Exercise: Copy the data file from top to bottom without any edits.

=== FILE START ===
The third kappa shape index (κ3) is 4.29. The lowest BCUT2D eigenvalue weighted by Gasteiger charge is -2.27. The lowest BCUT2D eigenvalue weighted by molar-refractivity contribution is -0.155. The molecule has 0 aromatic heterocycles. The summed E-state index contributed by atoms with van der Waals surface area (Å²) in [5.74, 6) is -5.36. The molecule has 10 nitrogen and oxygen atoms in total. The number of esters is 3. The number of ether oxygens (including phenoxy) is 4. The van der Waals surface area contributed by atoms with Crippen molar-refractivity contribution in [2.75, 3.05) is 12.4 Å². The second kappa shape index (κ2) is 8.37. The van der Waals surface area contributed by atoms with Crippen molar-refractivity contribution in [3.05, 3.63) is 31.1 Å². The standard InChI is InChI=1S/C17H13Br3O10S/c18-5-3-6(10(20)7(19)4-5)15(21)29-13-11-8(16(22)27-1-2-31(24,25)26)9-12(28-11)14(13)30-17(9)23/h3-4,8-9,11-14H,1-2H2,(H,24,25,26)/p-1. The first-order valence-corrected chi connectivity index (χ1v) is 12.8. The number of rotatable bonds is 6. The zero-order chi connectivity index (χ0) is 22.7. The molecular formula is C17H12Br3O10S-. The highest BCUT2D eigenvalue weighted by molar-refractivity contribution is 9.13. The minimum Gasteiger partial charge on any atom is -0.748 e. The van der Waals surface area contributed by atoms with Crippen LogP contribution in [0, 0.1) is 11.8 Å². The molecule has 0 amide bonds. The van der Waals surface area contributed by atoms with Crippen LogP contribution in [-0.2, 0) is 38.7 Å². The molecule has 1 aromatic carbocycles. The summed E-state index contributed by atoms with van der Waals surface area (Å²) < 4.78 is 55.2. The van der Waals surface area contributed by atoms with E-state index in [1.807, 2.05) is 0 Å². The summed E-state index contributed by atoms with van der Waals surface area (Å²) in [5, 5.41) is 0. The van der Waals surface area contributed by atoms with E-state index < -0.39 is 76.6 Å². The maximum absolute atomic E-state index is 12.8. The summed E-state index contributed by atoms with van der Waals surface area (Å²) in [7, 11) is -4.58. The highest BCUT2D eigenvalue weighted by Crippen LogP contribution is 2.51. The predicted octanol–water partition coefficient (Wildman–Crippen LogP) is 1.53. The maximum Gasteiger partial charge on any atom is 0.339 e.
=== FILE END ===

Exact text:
The third kappa shape index (κ3) is 4.29. The lowest BCUT2D eigenvalue weighted by Gasteiger charge is -2.27. The lowest BCUT2D eigenvalue weighted by molar-refractivity contribution is -0.155. The molecule has 0 aromatic heterocycles. The summed E-state index contributed by atoms with van der Waals surface area (Å²) in [5.74, 6) is -5.36. The molecule has 10 nitrogen and oxygen atoms in total. The number of esters is 3. The number of ether oxygens (including phenoxy) is 4. The van der Waals surface area contributed by atoms with Crippen molar-refractivity contribution in [2.75, 3.05) is 12.4 Å². The second kappa shape index (κ2) is 8.37. The van der Waals surface area contributed by atoms with Crippen molar-refractivity contribution in [3.05, 3.63) is 31.1 Å². The standard InChI is InChI=1S/C17H13Br3O10S/c18-5-3-6(10(20)7(19)4-5)15(21)29-13-11-8(16(22)27-1-2-31(24,25)26)9-12(28-11)14(13)30-17(9)23/h3-4,8-9,11-14H,1-2H2,(H,24,25,26)/p-1. The first-order valence-corrected chi connectivity index (χ1v) is 12.8. The number of rotatable bonds is 6. The zero-order chi connectivity index (χ0) is 22.7. The molecular formula is C17H12Br3O10S-. The highest BCUT2D eigenvalue weighted by molar-refractivity contribution is 9.13. The minimum Gasteiger partial charge on any atom is -0.748 e. The van der Waals surface area contributed by atoms with Crippen LogP contribution in [0, 0.1) is 11.8 Å². The molecule has 0 amide bonds. The van der Waals surface area contributed by atoms with Crippen LogP contribution in [-0.2, 0) is 38.7 Å². The molecule has 1 aromatic carbocycles. The summed E-state index contributed by atoms with van der Waals surface area (Å²) < 4.78 is 55.2. The van der Waals surface area contributed by atoms with E-state index in [1.807, 2.05) is 0 Å². The summed E-state index contributed by atoms with van der Waals surface area (Å²) in [5, 5.41) is 0. The van der Waals surface area contributed by atoms with E-state index < -0.39 is 76.6 Å². The maximum absolute atomic E-state index is 12.8. The summed E-state index contributed by atoms with van der Waals surface area (Å²) in [7, 11) is -4.58. The highest BCUT2D eigenvalue weighted by Crippen LogP contribution is 2.51. The predicted octanol–water partition coefficient (Wildman–Crippen LogP) is 1.53. The maximum Gasteiger partial charge on any atom is 0.339 e.